Rousso & Jackel represented a woman who alleged that she was fired after complaining about illegal wage practices occurring in the company.  The terms of the settlement are confidential.

Stevens v. Cooper-Fowler Media Company:

Rousso & Jackel filed another successful motion to quash service of process for two out-of-state clients who were sued by a local company.  The clients were dismissed from the lawsuit.

Engineers vs. High Tech Firm X (Confidential):

Rousso & Jackel represented three engineers who alleged that they had been wrongfully terminated from their positions with a large Silicon Valley high-tech firm after the company tried to misappropriate their intellectual property.

The clients had essentially been abandoned by their original attorneys.

Rousso & Jackel were able to put the case back on a sound footing and negotiated a generous settlement for their clients.

Appro Tech. vs. FDR Enterprise, Inc.:

Another successful motion to quash service of summons for lack of personal jurisdiction on behalf of an out-of-state defendant sued in a collection matter.

Ron Miller Construction vs. Economic Social Opportunities:

Court trial concluded with a defense verdict after our client, a Silicon Valley non-profit agency, was sued for breach of contract.

Monterey County vs. Ken Rozin:
Monterey County vs. Tom Hall:

Two similar but unrelated cases where the clients were wrongfully terminated from their positions as a juvenile institutions officers.  Rousso & Jackel prevailed in separate binding arbitrations which resulted in the clients’ reinstatement and retroactive award of benefits.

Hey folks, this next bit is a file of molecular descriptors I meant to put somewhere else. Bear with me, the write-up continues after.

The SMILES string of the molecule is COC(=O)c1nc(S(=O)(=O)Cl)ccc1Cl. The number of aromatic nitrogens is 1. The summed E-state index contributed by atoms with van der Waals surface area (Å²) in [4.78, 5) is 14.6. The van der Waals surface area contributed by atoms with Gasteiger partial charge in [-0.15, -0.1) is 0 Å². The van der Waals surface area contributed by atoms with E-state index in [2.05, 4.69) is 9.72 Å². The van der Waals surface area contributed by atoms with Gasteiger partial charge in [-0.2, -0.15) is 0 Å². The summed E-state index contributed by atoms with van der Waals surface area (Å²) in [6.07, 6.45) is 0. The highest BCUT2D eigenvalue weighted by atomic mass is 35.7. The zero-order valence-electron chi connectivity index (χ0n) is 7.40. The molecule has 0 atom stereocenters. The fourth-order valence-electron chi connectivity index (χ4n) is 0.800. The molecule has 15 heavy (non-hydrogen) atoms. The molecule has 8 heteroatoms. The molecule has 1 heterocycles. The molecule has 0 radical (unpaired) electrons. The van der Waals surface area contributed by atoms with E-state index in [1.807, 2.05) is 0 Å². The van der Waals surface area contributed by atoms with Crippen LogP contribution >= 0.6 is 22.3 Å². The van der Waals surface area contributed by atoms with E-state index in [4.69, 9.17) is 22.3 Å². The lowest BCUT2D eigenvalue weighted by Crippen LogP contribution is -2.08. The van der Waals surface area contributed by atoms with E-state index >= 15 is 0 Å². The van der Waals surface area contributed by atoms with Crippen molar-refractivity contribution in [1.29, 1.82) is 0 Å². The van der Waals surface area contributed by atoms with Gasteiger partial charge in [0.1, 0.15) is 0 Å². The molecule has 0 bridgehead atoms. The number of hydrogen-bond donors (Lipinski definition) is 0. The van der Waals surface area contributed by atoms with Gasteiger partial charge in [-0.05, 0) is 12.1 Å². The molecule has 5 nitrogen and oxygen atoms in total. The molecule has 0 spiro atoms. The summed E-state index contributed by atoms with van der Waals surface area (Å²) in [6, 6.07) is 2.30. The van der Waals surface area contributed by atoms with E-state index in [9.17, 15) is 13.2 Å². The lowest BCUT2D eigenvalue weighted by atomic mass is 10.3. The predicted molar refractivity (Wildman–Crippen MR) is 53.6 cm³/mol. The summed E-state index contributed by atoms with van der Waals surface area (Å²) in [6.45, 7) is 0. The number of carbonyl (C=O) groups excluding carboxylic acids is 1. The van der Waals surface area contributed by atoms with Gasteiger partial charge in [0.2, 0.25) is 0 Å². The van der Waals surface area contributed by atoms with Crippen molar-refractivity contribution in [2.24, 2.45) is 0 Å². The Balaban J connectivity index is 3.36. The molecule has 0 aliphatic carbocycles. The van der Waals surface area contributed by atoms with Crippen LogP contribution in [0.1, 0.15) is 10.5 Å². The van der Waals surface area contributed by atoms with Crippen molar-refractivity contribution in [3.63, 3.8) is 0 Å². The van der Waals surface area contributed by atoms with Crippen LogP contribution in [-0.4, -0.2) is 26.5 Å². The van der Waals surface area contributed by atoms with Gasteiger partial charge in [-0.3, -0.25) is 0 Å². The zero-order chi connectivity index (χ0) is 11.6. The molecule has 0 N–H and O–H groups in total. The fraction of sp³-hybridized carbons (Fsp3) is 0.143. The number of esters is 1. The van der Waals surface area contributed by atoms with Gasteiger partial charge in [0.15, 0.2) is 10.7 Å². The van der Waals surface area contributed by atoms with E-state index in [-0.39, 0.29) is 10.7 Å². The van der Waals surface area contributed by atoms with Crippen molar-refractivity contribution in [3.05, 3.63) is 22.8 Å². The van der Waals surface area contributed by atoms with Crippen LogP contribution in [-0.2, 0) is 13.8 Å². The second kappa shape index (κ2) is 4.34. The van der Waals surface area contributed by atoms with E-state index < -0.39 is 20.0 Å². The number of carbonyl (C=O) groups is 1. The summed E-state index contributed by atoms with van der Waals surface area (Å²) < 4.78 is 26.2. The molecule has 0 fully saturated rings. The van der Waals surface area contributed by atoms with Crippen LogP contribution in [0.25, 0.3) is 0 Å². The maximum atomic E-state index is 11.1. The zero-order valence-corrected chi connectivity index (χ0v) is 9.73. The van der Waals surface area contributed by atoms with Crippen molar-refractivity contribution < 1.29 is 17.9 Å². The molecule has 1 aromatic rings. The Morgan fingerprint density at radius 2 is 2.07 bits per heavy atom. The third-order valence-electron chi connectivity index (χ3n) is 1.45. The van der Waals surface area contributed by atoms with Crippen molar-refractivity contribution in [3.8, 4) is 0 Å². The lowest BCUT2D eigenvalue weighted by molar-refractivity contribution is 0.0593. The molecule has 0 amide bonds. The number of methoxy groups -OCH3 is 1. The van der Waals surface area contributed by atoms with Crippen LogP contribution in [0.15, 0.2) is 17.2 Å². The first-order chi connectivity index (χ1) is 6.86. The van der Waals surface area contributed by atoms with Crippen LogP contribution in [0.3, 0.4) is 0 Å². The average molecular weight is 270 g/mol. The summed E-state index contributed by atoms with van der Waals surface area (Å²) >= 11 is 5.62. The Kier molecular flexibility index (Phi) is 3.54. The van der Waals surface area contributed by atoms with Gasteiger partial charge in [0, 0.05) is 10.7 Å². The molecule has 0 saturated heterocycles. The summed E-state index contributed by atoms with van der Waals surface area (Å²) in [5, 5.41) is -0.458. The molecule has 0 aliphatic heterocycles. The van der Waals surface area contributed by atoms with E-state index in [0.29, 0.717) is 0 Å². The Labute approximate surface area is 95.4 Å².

Eleanor Malate vs. California Department of Health Services:

Rousso & Jackel represented a nursing assistant whose license had been revoked by the California Department of Health Services. We petitioned the court for a writ of mandate directing the DHS to overturn its decision and the petition was granted after a court trial in San Mateo County.

Jane Doe vs. Careless Driver (Confidential):

Rousso & Jackel represented a woman who was seriously injured by a driver who made an unsafe lane change on Highway 17 south.  Defendant initially denied liability but painstaking investigation  revealed that it was impossible for the accident to have occurred in the manner claimed by defendant.  She also learned that the chief witness for the defendant was her husband, whom she met the night of the accident while the parties and witnesses were gathered by the side of the freeway!  The case settled on the eve of trial.

Grassadonia vs. TecHarmonic:

Rousso & Jackel successfully defended a high-tech manufacturing firm which was sued by a former employee for disability discrimination. The case never went to trial, because our summary judgment motion was granted, thereby saving the employer significant attorney’s fees in addition to not paying plaintiff one dollar.